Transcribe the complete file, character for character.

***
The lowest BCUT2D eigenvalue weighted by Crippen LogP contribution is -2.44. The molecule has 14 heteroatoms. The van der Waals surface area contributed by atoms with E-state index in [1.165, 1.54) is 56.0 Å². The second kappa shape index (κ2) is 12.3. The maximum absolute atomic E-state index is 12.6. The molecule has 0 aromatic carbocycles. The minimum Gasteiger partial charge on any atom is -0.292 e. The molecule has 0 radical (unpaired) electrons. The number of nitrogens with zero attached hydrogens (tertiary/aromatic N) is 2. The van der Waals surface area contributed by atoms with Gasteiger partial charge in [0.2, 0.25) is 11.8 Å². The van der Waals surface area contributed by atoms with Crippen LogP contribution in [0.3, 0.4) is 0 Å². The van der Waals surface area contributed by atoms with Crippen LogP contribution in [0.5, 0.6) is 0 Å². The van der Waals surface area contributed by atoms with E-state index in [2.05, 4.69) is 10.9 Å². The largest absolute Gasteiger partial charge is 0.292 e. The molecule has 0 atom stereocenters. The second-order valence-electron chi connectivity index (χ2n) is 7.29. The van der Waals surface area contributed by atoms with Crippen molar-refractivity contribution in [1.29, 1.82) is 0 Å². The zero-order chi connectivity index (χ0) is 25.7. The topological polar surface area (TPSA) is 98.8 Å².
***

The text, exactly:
The lowest BCUT2D eigenvalue weighted by Crippen LogP contribution is -2.44. The molecule has 14 heteroatoms. The van der Waals surface area contributed by atoms with E-state index in [1.165, 1.54) is 56.0 Å². The second kappa shape index (κ2) is 12.3. The maximum absolute atomic E-state index is 12.6. The molecule has 0 aromatic carbocycles. The minimum Gasteiger partial charge on any atom is -0.292 e. The molecule has 0 radical (unpaired) electrons. The number of nitrogens with zero attached hydrogens (tertiary/aromatic N) is 2. The van der Waals surface area contributed by atoms with Gasteiger partial charge in [0.2, 0.25) is 11.8 Å². The van der Waals surface area contributed by atoms with Crippen LogP contribution in [0.3, 0.4) is 0 Å². The van der Waals surface area contributed by atoms with Crippen LogP contribution in [0.5, 0.6) is 0 Å². The van der Waals surface area contributed by atoms with E-state index in [2.05, 4.69) is 10.9 Å². The largest absolute Gasteiger partial charge is 0.292 e. The molecule has 0 atom stereocenters. The second-order valence-electron chi connectivity index (χ2n) is 7.29. The van der Waals surface area contributed by atoms with Crippen molar-refractivity contribution in [1.29, 1.82) is 0 Å². The zero-order chi connectivity index (χ0) is 25.7. The topological polar surface area (TPSA) is 98.8 Å².